The Hidden Epidemic of Ghost Workers in Nigeria’s Civil Service

The Hidden Epidemic of Ghost Workers in Nigeria's Civil Service
Getty Images

Surprisingly, some ex-public servants in Nigeria are allegedly still collecting wages even though they resigned from their employment; some of them are even employed overseas. President Bola Tinubu has responded to this alarming news by directing a strict crackdown on this fraudulent behavior.

The Enigma of the Phantom Employees
It seems to many Nigerians that once one leaves a job, their salary should also end. Nonetheless, there are a fair number of ex-government employees whose names have remained on the payroll while taking jobs elsewhere, sometimes in completely different countries. President Tinubu has taken notice of this wrongdoing and has promised to ensure that those responsible pay back the funds that they have wrongfully obtained.

What Happened with Sabitu Adams
Someone like Sabitu Adams, who goes by a pseudonym to avoid detection, is an example of this. Even though Adams left Nigeria two years ago to drive cabs in the UK, he is still paid a monthly income by a government organization where he is a junior official. He saw President Tinubu’s remarks as a hollow threat and showed little worry about losing this income. Adams stated that he does not find it difficult to live on his present income of 150,000 naira ($100; £80) per month because he makes much more than that. He chose not to officially resign so that he could still be considered for a return to his government post.

Nigeria’s President Bola Tinubu ordered a crackdown into those getting paid in the civil service for doing no work

At the National Level
There are many more cases like Adams’s. As a result of the naira’s depreciation and the dearth of available jobs, more than 3.6 million Nigerians have left the country in the last two years. The increasing disappointment among young Nigerians is reflected in this enormous migration, which is called “japa” (a Yoruba word meaning to escape).

The Reaction of President Tinubu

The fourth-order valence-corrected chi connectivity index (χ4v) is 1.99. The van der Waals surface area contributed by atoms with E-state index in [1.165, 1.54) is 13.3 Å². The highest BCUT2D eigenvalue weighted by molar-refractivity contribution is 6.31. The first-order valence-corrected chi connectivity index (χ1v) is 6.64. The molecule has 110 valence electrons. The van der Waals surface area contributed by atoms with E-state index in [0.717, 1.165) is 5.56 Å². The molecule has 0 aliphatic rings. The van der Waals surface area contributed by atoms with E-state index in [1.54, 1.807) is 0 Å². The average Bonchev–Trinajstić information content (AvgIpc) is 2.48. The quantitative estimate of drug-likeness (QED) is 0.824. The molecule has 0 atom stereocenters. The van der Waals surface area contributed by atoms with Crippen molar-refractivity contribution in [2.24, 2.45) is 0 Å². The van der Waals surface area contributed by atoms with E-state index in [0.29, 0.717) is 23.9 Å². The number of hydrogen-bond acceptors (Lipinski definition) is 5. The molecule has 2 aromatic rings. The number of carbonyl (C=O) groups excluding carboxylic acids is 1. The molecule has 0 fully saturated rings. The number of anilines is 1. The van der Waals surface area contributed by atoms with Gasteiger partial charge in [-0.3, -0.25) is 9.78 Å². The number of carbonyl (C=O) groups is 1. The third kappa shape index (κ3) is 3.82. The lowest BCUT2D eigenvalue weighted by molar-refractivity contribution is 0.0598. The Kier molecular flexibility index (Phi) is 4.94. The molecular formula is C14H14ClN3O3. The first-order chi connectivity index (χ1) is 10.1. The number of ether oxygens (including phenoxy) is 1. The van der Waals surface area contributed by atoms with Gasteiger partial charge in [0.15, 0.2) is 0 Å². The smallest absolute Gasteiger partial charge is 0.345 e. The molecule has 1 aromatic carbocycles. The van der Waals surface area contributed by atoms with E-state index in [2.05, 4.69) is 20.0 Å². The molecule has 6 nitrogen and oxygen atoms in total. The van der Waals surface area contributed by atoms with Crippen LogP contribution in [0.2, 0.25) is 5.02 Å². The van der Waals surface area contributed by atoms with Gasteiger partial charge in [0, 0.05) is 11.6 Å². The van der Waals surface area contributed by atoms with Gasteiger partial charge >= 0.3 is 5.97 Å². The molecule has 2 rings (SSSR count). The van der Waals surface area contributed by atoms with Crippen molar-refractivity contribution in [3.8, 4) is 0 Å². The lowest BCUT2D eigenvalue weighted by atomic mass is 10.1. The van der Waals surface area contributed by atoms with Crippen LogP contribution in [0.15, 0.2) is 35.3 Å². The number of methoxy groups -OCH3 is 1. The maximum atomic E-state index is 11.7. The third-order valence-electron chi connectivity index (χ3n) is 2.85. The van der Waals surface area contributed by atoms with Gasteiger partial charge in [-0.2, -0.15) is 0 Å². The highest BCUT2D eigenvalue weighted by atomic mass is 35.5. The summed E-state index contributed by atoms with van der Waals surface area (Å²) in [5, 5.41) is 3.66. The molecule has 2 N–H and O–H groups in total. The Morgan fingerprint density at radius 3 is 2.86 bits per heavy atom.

Reports from the head of the civil service regarding employees who had relocated abroad but were still receiving salaries without officially retiring shocked President Tinubu. He has demanded a return of the funds, an investigation, and punishment for all parties involved in the fraud. Everyone in a supervisory or administrative role who may have helped the fraud happen falls into this category.

A Look Inside
Adams revealed that he was able to depart without formally resigning because he and his supervisor had an understanding. This understanding allowed him to continue receiving his paycheck. With the help of an HR official, it is not uncommon for a supervisor to secretly split the employee’s salary with the absent worker. It was easier to game the system in Adams’s instance because his boss was a relative.

A More Comprehensive View
Thousands of non-existent workers are still being paid in Nigeria, a major problem that has persisted despite multiple crackdowns on the practice. This scam can continue because there are not enough strict checks and balances. It has never been proposed before that individuals who have emigrated are receiving substantial remuneration.

Economic Consequences
Retired financial director Auwal Yakasai of the information ministry of Kano state admitted to hearing about such occurrences, but he never managed to catch anyone in the act. Yakasai was privy to several tales of people receiving payments following job changes or relocations during his 32 years of service in the government.

The collapse in the value of the naira over the past year is pushing more young Nigerians to seek opportunities elsewhere

The Agency’s Dedication to Transformation
As soon as he took office in May of last year, President Tinubu committed to cut spending on government operations and waste. At state and international events, he ordered a 60% reduction in official entourages. Skepticism regarding the administration’s conduct persists despite these assurances. Some have pointed out that Tinubu and Kashim Shettima’s plans for new multimillion-dollar jets are contradictory, while the vice president’s official mansion in Abuja is set to be launched at a cost of $13.6 million.

In summary
A major threat to Nigeria’s administration and fiscal stability is the practice of “ghost workers” in the country’s public sector. It is still to be determined whether President Tinubu’s crackdown will lead to substantial action and responsibility, although it is a positive development. This shows how serious reforms are needed to make the Nigerian government more open and efficient.


Related Posts

Illuminating the Promise of Africa.

Receive captivating stories direct to your inbox that reveal the cultures, innovations, and changemakers shaping the continent.